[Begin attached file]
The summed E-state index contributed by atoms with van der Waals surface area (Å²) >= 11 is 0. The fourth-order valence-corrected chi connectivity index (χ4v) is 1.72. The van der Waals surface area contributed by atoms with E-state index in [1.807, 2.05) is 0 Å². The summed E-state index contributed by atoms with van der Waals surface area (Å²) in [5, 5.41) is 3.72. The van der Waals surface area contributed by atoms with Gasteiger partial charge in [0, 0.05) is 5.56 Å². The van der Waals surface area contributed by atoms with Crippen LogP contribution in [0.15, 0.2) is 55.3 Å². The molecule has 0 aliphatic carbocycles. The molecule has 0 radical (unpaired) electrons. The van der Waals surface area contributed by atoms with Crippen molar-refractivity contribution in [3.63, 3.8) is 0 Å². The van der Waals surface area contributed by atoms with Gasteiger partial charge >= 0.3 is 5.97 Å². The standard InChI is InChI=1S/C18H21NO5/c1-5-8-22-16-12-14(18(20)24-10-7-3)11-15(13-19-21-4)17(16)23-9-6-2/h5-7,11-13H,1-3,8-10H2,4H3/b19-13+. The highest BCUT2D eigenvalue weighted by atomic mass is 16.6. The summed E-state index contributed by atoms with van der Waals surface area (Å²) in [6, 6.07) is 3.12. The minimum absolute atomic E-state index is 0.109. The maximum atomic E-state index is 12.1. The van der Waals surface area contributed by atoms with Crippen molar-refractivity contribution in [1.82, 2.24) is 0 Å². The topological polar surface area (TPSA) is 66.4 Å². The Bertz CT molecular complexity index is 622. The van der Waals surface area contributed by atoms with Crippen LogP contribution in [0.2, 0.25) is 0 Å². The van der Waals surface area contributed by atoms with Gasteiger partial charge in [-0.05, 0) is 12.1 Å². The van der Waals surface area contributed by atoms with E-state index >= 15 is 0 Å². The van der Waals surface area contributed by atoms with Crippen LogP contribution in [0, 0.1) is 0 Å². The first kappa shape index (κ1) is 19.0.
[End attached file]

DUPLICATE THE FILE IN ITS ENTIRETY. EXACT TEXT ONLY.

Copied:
The summed E-state index contributed by atoms with van der Waals surface area (Å²) >= 11 is 0. The fourth-order valence-corrected chi connectivity index (χ4v) is 1.72. The van der Waals surface area contributed by atoms with E-state index in [1.807, 2.05) is 0 Å². The summed E-state index contributed by atoms with van der Waals surface area (Å²) in [5, 5.41) is 3.72. The van der Waals surface area contributed by atoms with Gasteiger partial charge in [0, 0.05) is 5.56 Å². The van der Waals surface area contributed by atoms with Crippen LogP contribution in [0.15, 0.2) is 55.3 Å². The molecule has 0 aliphatic carbocycles. The molecule has 0 radical (unpaired) electrons. The van der Waals surface area contributed by atoms with Crippen molar-refractivity contribution in [3.63, 3.8) is 0 Å². The van der Waals surface area contributed by atoms with Gasteiger partial charge >= 0.3 is 5.97 Å². The standard InChI is InChI=1S/C18H21NO5/c1-5-8-22-16-12-14(18(20)24-10-7-3)11-15(13-19-21-4)17(16)23-9-6-2/h5-7,11-13H,1-3,8-10H2,4H3/b19-13+. The highest BCUT2D eigenvalue weighted by atomic mass is 16.6. The summed E-state index contributed by atoms with van der Waals surface area (Å²) in [6, 6.07) is 3.12. The minimum absolute atomic E-state index is 0.109. The maximum atomic E-state index is 12.1. The van der Waals surface area contributed by atoms with Crippen molar-refractivity contribution in [1.82, 2.24) is 0 Å². The topological polar surface area (TPSA) is 66.4 Å². The Bertz CT molecular complexity index is 622. The van der Waals surface area contributed by atoms with Crippen LogP contribution in [0.2, 0.25) is 0 Å². The van der Waals surface area contributed by atoms with Gasteiger partial charge in [-0.05, 0) is 12.1 Å². The van der Waals surface area contributed by atoms with E-state index >= 15 is 0 Å². The van der Waals surface area contributed by atoms with Crippen LogP contribution in [0, 0.1) is 0 Å². The first kappa shape index (κ1) is 19.0.